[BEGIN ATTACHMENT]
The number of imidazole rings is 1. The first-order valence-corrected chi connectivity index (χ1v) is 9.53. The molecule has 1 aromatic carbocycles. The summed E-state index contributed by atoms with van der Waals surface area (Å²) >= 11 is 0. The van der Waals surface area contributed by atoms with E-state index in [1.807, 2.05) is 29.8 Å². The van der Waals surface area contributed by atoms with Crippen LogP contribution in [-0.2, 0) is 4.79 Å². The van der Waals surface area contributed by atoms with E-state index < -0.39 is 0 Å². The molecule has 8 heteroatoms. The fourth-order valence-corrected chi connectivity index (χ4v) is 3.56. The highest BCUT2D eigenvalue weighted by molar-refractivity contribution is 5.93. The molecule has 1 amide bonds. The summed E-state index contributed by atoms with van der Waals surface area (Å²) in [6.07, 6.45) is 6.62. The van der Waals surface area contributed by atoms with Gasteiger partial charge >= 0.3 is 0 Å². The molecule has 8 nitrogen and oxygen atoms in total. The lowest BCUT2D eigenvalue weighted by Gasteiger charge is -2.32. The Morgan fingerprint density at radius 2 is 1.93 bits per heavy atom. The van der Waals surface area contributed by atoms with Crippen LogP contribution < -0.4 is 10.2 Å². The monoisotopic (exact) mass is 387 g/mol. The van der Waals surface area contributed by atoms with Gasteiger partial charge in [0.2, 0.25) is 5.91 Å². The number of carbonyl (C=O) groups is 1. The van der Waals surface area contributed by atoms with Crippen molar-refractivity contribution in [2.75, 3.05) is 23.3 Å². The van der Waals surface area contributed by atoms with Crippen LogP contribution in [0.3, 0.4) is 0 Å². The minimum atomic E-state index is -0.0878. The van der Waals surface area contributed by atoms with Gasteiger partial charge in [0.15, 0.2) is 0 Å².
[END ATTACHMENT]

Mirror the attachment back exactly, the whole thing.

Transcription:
The number of imidazole rings is 1. The first-order valence-corrected chi connectivity index (χ1v) is 9.53. The molecule has 1 aromatic carbocycles. The summed E-state index contributed by atoms with van der Waals surface area (Å²) >= 11 is 0. The van der Waals surface area contributed by atoms with E-state index in [1.807, 2.05) is 29.8 Å². The van der Waals surface area contributed by atoms with Crippen LogP contribution in [-0.2, 0) is 4.79 Å². The van der Waals surface area contributed by atoms with E-state index < -0.39 is 0 Å². The molecule has 8 heteroatoms. The fourth-order valence-corrected chi connectivity index (χ4v) is 3.56. The highest BCUT2D eigenvalue weighted by molar-refractivity contribution is 5.93. The molecule has 1 amide bonds. The summed E-state index contributed by atoms with van der Waals surface area (Å²) in [6.07, 6.45) is 6.62. The van der Waals surface area contributed by atoms with Gasteiger partial charge >= 0.3 is 0 Å². The molecule has 8 nitrogen and oxygen atoms in total. The lowest BCUT2D eigenvalue weighted by Gasteiger charge is -2.32. The Morgan fingerprint density at radius 2 is 1.93 bits per heavy atom. The van der Waals surface area contributed by atoms with Crippen LogP contribution < -0.4 is 10.2 Å². The monoisotopic (exact) mass is 387 g/mol. The van der Waals surface area contributed by atoms with Gasteiger partial charge in [0.2, 0.25) is 5.91 Å². The number of carbonyl (C=O) groups is 1. The van der Waals surface area contributed by atoms with Crippen molar-refractivity contribution in [2.75, 3.05) is 23.3 Å². The van der Waals surface area contributed by atoms with Crippen LogP contribution in [0.3, 0.4) is 0 Å². The minimum atomic E-state index is -0.0878. The van der Waals surface area contributed by atoms with Gasteiger partial charge in [0.15, 0.2) is 0 Å².